Academic journal article Journal of Marriage and Family

Reflections on a Cross-National Qualitative Study of Within-Household Finances

Academic journal article Journal of Marriage and Family

Reflections on a Cross-National Qualitative Study of Within-Household Finances

Article excerpt

This report presents some reflections on and experiences from a cross-national qualitative research project about within-household finances conducted by sociologists from Germany, Spain, Sweden, and the United States. The authors focus first on the challenges of making qualitative cross-national comparisons and argue for the importance of establishing a common understanding of methodological and theoretical aspects. They then go on to consider the relevance of political - cultural context for understanding within-household distribution of resources. They suggest that meanings of money are influenced by understandings of gender, which in turn influence and are influenced by welfare regimes. They then present a few outcomes from a cross-national analysis of results from Spain, Sweden, and the United States. They conclude the article by suggesting that comparisons on the level of results rather than on the level of primary data is a viable option for qualitative cross-national analysis.

Key Words: cross-national comparative research, family economics, family roles, gender, housework/division of labor, qualitative research.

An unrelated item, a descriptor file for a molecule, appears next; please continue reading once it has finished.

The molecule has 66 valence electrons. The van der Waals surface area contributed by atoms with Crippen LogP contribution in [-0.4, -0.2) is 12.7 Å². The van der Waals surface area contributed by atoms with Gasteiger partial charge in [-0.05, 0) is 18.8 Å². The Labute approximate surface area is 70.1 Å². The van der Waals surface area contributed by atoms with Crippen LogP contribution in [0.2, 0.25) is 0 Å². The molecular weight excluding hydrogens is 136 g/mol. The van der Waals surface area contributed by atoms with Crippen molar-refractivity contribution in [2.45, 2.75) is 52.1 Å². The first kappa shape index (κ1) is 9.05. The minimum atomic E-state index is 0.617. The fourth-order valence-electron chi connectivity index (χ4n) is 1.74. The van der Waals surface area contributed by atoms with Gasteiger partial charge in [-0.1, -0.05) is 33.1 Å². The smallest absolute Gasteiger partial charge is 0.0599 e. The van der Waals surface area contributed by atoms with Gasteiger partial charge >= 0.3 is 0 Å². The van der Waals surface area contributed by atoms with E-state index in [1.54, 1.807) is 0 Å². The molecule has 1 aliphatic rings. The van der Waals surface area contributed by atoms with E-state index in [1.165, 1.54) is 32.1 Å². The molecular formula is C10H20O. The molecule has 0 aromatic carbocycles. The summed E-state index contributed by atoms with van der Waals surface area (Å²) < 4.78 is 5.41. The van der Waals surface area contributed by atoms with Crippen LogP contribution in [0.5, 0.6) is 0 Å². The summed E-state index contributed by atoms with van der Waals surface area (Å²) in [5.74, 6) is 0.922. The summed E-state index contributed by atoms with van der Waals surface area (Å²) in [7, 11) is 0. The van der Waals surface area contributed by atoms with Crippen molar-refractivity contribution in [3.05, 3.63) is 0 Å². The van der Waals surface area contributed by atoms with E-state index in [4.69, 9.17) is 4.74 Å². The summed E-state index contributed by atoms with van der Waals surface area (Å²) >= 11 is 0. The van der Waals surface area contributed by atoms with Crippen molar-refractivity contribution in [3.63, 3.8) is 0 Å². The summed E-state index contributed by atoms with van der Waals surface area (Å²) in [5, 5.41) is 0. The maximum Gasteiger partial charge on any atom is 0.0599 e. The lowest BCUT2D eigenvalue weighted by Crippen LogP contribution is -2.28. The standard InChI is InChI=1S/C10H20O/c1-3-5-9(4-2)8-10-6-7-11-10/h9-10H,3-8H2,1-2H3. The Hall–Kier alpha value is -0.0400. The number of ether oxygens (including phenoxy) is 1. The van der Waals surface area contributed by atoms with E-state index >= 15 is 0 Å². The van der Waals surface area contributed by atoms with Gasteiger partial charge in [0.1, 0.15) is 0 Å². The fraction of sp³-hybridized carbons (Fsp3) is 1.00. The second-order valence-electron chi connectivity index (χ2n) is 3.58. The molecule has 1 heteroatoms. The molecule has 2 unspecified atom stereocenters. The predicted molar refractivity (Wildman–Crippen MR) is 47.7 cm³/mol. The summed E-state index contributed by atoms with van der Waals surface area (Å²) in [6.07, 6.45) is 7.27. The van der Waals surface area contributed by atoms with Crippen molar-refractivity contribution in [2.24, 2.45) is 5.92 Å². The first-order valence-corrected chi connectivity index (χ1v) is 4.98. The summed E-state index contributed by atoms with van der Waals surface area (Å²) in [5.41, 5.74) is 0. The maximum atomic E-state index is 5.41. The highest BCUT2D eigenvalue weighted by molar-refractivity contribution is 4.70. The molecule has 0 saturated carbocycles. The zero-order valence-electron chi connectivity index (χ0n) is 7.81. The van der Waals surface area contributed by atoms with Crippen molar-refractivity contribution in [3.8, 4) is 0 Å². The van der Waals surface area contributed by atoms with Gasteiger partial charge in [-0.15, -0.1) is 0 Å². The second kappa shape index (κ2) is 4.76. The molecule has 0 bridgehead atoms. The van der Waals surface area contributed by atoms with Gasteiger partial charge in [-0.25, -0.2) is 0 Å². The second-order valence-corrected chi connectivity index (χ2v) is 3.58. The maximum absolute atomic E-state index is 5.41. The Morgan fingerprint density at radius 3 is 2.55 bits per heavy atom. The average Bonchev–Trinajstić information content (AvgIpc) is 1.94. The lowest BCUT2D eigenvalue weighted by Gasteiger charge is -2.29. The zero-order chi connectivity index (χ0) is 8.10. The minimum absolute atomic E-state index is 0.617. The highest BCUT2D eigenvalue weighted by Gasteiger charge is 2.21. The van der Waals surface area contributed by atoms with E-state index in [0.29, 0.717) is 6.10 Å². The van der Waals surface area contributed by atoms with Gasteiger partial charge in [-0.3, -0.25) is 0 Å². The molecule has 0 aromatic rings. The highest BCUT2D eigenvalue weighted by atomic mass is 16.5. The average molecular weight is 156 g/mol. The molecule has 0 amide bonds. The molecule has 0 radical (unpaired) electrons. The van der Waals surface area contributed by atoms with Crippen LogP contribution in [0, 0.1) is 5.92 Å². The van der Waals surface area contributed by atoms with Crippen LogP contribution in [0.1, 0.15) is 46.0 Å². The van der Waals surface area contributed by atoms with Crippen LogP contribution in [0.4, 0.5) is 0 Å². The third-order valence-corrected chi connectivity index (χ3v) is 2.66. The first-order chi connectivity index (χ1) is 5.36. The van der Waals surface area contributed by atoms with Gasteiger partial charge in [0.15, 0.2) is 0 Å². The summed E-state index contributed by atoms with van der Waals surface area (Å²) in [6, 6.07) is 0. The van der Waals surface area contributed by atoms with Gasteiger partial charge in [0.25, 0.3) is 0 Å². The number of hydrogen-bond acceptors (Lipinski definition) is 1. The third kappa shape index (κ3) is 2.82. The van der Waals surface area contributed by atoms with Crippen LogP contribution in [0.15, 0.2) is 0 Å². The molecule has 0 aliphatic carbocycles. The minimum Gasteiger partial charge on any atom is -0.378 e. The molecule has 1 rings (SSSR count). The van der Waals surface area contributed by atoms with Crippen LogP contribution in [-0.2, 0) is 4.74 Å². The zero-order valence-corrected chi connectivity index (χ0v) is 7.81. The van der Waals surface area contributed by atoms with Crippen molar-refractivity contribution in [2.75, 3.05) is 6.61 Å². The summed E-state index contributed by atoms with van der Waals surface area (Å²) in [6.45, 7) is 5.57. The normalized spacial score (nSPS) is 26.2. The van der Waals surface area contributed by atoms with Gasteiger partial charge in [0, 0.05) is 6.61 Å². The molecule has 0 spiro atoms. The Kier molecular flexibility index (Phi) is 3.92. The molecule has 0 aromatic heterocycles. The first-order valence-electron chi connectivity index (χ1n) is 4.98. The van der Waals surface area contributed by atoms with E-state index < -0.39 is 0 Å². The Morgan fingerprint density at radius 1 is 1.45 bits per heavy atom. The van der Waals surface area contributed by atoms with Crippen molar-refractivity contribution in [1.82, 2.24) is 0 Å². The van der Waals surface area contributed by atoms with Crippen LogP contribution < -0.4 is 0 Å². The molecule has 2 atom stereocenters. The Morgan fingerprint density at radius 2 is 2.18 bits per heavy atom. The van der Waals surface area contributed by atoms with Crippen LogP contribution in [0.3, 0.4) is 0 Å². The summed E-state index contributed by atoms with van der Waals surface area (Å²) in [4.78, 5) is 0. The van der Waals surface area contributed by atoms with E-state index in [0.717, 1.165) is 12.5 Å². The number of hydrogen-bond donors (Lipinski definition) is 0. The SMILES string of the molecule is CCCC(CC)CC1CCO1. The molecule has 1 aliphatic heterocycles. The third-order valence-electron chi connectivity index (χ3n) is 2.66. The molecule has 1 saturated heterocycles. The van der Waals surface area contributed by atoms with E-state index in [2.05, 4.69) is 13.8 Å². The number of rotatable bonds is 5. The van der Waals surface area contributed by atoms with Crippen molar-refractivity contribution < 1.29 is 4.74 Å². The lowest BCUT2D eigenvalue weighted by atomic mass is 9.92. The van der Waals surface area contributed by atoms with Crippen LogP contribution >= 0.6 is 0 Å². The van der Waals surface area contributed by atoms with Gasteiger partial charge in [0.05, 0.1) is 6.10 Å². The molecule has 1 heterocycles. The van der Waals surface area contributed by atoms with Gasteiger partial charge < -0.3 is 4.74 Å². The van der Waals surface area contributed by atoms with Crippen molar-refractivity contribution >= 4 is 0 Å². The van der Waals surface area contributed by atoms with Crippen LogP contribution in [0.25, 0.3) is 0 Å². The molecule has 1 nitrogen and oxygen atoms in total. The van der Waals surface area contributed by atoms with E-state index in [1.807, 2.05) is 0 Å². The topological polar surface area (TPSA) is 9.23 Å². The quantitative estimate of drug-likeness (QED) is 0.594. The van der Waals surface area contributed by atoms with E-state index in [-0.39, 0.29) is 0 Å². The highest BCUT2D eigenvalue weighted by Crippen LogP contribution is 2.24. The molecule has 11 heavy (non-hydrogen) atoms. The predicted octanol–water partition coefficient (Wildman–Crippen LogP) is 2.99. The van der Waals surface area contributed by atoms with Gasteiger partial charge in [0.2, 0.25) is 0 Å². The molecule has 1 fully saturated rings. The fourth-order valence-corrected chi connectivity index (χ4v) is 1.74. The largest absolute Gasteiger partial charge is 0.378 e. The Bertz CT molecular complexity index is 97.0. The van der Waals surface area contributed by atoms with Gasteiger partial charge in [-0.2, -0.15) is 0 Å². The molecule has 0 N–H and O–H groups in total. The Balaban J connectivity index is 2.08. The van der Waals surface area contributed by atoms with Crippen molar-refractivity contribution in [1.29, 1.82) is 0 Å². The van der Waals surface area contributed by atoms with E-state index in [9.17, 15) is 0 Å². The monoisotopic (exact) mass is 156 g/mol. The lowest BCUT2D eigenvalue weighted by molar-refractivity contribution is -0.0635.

In the late 1990s, a group of sociologists from Germany, Spain, Sweden, and the United States embarked on a qualitative cross-national research project based on in-depth interviews about how couples organize their daily lives together. The ways in which couples organized their finances and allocated money and consumption were the specific focus for the study. In addition to contributing to the growing body of knowledge about this field of research, this focus would also serve as a lens through which one could investigate several aspects of the couples' lives (Díaz, Dema, & Ibáñez, 2007; Evertsson & Nyman, 2012; Ludwig-Mayerhofer, Allmendinger, Hirseland, & Schneider, 2011; Nyman & Reinikainen, 2007; Stocks, Díaz, & Halleröd, 2007; Wilson & Stocks, 2007). In this article, we discuss some aspects of this collaborative research project by sharing experiences concerning theoretical and methodological aspects of conducting cross-national qualitative research on withinhousehold distribution. Methodological aspects of this cross-national and cross-cultural collaboration will be the main focus of this article. We will, however, use examples from our data and our analyses to exemplify and illustrate these issues. We will discuss some of the rewards, challenges, decisions, questions, and discussions involved in this cross-national collaboration and what this meant for our analyses of our data. The major issue we address is how to conduct comparative analyses of data that consist of interviews in different languages and that are situated in different political - cultural contexts. As Hantrais (1999) pointed out, sociocultural, economic, and political contexts are important for cross-national comparative research. A difficulty lies in the fact that the same concept, term, or question can be interpreted differently in different countries; consequently, comparing the different country interviews themselves was problematic. For this reason, a major point we make is that one solution is to instead make cross-national comparisons on the basis of results from each participating country rather than on raw data. Comparison of the results from the different countries was possible because we had, over the course of several years, developed a shared understanding of theoretical concepts and methodological considerations that were based on numerous face-to-face meetings, codevelopment of the interview protocol, and workshops on methods and analysis. We will also discuss some relevant aspects of and reflections on the role of context in cross-national research. Our hope is that by sharing some of our experiences of the collaboration process with readers, we can contribute to the development of cross-national qualitative methods. By framing our methodological discussion in this context, we also hope that we can contribute to the research on how couples organize and conceptualize money, consumption, sharing, and finances. …

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